April 1, 2011
by Purchasing b2b staff
HALIFAX: Irving Shipbuilding will get help from Nova Scotia’s government to land contracts under the National Shipbuilding Procurement strategy, the province’s premier Darrell Dexter said March 31.
The provincial government used its throne speech to signal that it would “champion” the Halifax-based shipyard as it competes to become one of two centres to build combat and non-combat vessels under a federal plan valued at $35-billion. Dexter later said help could include financial support for the lobbying effort.
“There is no request before us for any additional money,” said Dexter. “We have already assisted the shipyard in their efforts to modernize and we would look at other requests if they came forward.”
Dexter said it was clear Nova Scotia had to launch a lobbying effort as vigorous as those found in other provinces competing for the contracts or it simply wouldn’t get the required attention from federal bureaucrats. A frigate replacement program for the navy would form a major component of the new 30-year shipbuilding strategy.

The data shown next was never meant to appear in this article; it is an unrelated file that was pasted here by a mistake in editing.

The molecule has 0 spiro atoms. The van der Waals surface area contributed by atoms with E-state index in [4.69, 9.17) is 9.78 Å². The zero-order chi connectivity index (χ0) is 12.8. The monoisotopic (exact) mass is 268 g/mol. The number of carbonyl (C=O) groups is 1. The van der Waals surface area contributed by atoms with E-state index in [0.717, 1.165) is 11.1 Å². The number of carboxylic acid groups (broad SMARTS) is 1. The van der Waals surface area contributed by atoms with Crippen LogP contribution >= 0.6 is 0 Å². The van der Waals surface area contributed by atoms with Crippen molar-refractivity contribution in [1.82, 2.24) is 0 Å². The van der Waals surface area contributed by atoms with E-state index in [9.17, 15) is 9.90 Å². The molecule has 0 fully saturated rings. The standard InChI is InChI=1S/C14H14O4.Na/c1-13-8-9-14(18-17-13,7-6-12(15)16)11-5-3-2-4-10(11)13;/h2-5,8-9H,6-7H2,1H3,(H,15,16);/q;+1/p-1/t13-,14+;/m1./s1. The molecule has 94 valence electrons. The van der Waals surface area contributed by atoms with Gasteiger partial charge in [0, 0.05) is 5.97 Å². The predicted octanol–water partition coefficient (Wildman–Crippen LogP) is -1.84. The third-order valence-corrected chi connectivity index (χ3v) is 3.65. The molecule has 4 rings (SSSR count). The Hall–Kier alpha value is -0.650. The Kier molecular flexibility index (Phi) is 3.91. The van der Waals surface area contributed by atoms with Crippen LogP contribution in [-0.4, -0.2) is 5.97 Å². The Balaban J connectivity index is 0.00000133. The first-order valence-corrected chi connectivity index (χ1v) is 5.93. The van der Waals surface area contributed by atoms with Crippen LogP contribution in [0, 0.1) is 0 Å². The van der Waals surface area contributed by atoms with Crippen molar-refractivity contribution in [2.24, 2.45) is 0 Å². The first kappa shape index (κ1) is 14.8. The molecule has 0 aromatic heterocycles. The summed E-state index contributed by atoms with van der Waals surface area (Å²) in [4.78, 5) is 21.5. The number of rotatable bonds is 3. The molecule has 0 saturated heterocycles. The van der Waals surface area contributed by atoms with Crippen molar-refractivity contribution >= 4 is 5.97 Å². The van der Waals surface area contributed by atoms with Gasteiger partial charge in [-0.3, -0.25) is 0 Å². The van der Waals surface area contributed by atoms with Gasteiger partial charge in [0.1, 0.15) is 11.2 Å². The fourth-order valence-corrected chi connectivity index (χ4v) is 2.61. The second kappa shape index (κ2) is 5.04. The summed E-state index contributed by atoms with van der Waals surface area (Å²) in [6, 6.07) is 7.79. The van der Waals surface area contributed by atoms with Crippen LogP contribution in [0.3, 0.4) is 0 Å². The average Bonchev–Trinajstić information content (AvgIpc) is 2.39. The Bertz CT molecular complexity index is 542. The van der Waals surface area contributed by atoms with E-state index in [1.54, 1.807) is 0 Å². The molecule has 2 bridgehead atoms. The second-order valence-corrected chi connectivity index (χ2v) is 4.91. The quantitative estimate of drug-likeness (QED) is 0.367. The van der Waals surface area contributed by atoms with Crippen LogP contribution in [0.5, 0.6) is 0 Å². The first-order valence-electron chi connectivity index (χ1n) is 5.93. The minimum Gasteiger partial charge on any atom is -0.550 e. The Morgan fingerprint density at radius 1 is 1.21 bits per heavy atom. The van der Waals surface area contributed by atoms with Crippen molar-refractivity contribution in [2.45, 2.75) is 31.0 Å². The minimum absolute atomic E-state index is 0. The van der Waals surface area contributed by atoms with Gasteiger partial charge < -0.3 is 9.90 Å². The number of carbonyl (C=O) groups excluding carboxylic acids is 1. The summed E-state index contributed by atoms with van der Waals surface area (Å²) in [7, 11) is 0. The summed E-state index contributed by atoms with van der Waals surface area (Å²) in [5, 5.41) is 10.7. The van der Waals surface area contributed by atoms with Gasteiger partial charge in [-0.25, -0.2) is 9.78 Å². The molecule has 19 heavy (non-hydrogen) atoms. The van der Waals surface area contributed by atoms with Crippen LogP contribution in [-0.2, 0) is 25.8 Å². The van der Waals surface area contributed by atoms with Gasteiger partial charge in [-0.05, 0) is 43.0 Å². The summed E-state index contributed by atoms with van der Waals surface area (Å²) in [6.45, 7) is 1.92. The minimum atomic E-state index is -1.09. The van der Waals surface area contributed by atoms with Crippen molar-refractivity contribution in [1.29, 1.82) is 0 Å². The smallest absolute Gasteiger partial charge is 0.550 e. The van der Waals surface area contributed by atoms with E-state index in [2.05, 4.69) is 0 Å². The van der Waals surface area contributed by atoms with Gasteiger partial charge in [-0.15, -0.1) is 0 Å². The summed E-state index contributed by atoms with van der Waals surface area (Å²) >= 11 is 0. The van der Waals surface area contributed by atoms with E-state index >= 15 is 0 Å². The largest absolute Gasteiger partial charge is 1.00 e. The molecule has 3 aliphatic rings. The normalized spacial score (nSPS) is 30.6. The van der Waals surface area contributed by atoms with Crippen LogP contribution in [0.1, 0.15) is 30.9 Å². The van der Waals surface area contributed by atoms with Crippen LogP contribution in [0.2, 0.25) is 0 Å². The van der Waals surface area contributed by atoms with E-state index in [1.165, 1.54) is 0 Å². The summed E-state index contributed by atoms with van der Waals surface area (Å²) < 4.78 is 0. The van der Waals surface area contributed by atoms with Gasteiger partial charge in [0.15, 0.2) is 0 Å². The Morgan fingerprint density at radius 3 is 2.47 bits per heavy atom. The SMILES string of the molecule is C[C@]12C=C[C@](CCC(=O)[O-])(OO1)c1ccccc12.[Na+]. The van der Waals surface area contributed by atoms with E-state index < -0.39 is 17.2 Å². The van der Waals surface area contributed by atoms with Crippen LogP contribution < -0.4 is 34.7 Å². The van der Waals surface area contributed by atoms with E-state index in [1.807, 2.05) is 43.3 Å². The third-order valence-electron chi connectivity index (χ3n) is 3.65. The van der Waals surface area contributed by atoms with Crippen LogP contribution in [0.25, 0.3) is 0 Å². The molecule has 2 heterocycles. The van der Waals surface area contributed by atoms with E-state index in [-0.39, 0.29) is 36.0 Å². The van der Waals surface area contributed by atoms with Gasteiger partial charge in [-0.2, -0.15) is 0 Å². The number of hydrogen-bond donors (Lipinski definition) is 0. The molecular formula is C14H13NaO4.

Dexter said the Halifax shipyard was the logical place for the work.
“We have built 90 percent of the current ships in the Canadian Navy and we are the home of the navy and this is where the ships ought to be built,” said Dexter.
The premier said he had recently spoken to and received support for his position from New Brunswick Premier David Alward and Prince Edward Island Premier Robert Ghiz. Irving Shipbuilding is competing against Newfoundland’s Kiewit Offshore Services, Vancouver Shipyards in BC, Seaway Marine and Industrial of St Catharines and Quebec’s Davie Yards.